Structure and morphology controlled synthesis of nanocarbon materials and extremely narrow silicon nanowires

Nanotechnologies based on sp2 nanocarbon and silicon materials are developing very rapidly because of their unique mechanical, electronic, thermal and optical properties. However, large-scale synthesis of these 1-2D nanomaterials with desired structures still have many challenges due to the difficulty in controlling atomic-scale physical and chemical reactions during the synthesis process and a lack of understanding the underlying mechanism. The focus in our group is on investigating the synthesis processes for structure and morphology controlled CNTs, graphene, and nanoporous graphites using various chemical vapor deposition processes and nano-template synthesis method for applications in high density and multifunctional energy storage systems, flexible field-emission devices, superhydrophobic surfaces, friction and adhesion controlled lightweight materials. We also study and develop a technique to synthesize high density ultra-small SiNWs forming directly on Si wafers by investigating dry etching processes which can fully harness the unique chemical and quantum mechanical properties of silicon.


Nanomanufacturing processes for high performance and multifunctional sensors and energy storage devices

Scalable fabrication of nano, micro to macroscopic functional devices and systems that harness 2-3 dimensional and multiscale architectures of CNTs, graphene, and other 1-2D nanomaterials allow high performance, unique and multifunctional devices in broad ranges of applications. Our group studies nanomanufacturing processes such as fluidic & template guided assembly, direct printing transfer and device integration techniques for fabricating 1-3D dimensional nano/micro architectures of CNTs, graphene, 2D crystals and nanoporous film on various substrates (Si, SiO2, metals, polymer, and nano/micro-patterned flexible polymer surfaces). Using these unprecedented nanostructured architectures our group also studies and develops high performance photo-detector, ions and chemical sensors, flexible electrical interconnects, and flexible and transparent energy storage devices.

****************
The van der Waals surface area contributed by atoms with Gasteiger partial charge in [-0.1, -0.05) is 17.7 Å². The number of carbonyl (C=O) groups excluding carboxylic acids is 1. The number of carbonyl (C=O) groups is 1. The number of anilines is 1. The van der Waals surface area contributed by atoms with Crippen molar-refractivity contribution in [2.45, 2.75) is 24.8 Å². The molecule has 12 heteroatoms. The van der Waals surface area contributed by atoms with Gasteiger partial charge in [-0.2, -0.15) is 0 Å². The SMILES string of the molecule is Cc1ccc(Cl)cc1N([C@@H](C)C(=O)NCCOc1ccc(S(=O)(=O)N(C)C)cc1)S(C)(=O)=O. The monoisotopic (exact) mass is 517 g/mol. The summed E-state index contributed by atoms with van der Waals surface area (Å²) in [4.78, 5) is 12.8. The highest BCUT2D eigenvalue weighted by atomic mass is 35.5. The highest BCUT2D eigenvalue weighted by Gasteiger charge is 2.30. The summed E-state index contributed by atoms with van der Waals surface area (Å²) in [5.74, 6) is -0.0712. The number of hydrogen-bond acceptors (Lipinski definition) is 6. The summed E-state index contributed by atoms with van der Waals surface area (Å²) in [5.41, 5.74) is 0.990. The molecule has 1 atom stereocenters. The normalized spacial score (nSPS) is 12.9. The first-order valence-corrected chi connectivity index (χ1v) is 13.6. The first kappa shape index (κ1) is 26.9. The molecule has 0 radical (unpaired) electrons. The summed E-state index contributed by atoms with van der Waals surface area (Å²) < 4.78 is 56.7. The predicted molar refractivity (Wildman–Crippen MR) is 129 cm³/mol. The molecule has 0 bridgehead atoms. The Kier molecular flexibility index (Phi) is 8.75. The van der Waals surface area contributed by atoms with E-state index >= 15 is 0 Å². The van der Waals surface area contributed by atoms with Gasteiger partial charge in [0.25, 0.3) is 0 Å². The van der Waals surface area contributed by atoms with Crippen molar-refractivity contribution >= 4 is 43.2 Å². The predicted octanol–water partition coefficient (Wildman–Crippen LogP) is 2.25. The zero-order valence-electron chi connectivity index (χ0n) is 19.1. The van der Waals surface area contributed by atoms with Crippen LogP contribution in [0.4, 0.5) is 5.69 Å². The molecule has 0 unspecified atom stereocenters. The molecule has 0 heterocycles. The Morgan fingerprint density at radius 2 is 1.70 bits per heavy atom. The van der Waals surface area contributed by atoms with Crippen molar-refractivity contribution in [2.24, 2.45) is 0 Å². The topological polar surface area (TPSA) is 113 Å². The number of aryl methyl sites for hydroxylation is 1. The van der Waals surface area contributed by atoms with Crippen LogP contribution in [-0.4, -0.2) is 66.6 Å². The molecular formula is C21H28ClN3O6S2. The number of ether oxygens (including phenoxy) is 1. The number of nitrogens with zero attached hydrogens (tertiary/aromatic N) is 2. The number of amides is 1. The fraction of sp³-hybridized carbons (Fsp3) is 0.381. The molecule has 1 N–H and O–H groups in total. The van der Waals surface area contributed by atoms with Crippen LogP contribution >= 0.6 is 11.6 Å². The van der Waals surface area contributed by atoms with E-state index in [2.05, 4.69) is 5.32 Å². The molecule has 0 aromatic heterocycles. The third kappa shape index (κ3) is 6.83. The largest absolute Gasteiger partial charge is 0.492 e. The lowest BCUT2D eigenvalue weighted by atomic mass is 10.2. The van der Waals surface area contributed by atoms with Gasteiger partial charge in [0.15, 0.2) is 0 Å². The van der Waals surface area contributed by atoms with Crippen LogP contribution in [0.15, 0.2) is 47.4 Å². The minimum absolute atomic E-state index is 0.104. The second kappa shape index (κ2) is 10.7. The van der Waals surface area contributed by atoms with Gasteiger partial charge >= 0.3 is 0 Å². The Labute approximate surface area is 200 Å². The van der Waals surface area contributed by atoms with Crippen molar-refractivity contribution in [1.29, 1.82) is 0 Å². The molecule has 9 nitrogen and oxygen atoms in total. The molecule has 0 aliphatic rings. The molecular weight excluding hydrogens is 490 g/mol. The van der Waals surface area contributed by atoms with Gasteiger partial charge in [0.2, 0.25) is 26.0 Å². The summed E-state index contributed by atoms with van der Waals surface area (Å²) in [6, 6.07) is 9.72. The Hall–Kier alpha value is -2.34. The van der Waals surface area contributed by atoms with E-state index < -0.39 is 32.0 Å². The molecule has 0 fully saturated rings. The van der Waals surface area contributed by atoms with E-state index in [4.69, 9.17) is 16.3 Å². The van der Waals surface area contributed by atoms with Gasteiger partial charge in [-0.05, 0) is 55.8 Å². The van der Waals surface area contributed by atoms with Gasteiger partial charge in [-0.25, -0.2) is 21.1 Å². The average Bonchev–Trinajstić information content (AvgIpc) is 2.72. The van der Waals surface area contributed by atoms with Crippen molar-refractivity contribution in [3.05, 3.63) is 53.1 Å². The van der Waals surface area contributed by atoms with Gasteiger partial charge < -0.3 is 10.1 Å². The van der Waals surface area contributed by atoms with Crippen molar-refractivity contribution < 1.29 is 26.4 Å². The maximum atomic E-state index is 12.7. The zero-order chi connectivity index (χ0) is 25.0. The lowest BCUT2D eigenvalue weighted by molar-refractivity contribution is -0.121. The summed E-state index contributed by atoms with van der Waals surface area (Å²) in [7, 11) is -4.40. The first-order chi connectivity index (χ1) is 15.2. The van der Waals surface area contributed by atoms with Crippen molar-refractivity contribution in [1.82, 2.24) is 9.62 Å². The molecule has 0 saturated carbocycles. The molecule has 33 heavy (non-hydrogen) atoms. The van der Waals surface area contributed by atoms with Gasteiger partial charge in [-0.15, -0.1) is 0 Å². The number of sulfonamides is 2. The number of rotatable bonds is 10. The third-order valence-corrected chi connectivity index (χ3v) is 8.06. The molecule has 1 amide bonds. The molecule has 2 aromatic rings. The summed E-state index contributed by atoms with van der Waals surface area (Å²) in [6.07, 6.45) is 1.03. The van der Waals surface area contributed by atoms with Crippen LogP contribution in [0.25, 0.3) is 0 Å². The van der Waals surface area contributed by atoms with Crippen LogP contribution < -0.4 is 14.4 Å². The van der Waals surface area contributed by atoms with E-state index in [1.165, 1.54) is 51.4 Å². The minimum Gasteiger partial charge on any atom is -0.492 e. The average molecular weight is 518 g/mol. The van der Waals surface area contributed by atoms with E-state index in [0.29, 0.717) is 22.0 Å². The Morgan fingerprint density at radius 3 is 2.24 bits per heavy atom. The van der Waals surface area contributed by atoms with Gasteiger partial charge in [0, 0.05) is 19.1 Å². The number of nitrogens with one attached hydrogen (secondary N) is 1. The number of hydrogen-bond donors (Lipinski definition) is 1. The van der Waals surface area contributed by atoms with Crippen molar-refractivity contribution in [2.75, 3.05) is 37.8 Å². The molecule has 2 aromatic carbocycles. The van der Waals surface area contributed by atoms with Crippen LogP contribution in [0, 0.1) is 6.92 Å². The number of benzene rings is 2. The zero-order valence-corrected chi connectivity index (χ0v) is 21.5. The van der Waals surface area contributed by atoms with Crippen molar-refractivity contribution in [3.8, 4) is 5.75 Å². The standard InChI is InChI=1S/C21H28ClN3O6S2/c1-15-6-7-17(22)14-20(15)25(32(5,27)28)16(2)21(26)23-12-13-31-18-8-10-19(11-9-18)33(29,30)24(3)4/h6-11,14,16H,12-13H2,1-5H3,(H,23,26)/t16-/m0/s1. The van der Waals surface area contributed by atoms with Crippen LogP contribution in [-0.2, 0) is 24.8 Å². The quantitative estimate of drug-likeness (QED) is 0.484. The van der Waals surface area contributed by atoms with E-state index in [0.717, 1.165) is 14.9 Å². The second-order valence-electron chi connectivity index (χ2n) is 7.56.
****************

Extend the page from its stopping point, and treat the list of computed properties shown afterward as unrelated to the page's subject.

Solid-state re-engineering of sp2 nanocarbon networks

The combination of superior electronic, thermal, and mechanical properties makes nanocarbon (nanotube and graphene) networks an ideal building block for high-performance multifunctional materials, but these advantages are eroded in van der Waals connected networks. Our group investigates a novel carbon nanostructure engineering process by applying controlled input voltages in nanocarbon networks and fibers. This highly controllable method allows us to create covalently bonded carbon-carbon sp2 molecular junctions between assembled nanocarbon structures and can further transform them into various sp2 allotropes such as larger diameter SWCNTs, multi-walled carbon nanotubes, or multi-layered graphene nanoribbon with a tremendous property improvement. These molecular structure engineered nanocarbon (nanotube and graphene) networks and fibers are anticipated to be used in broader applications, particularly strong and highly conductive multifunctional fibers and reinforcements for lightweight and high performance composites, electronics, and electrodes for energy storage devices.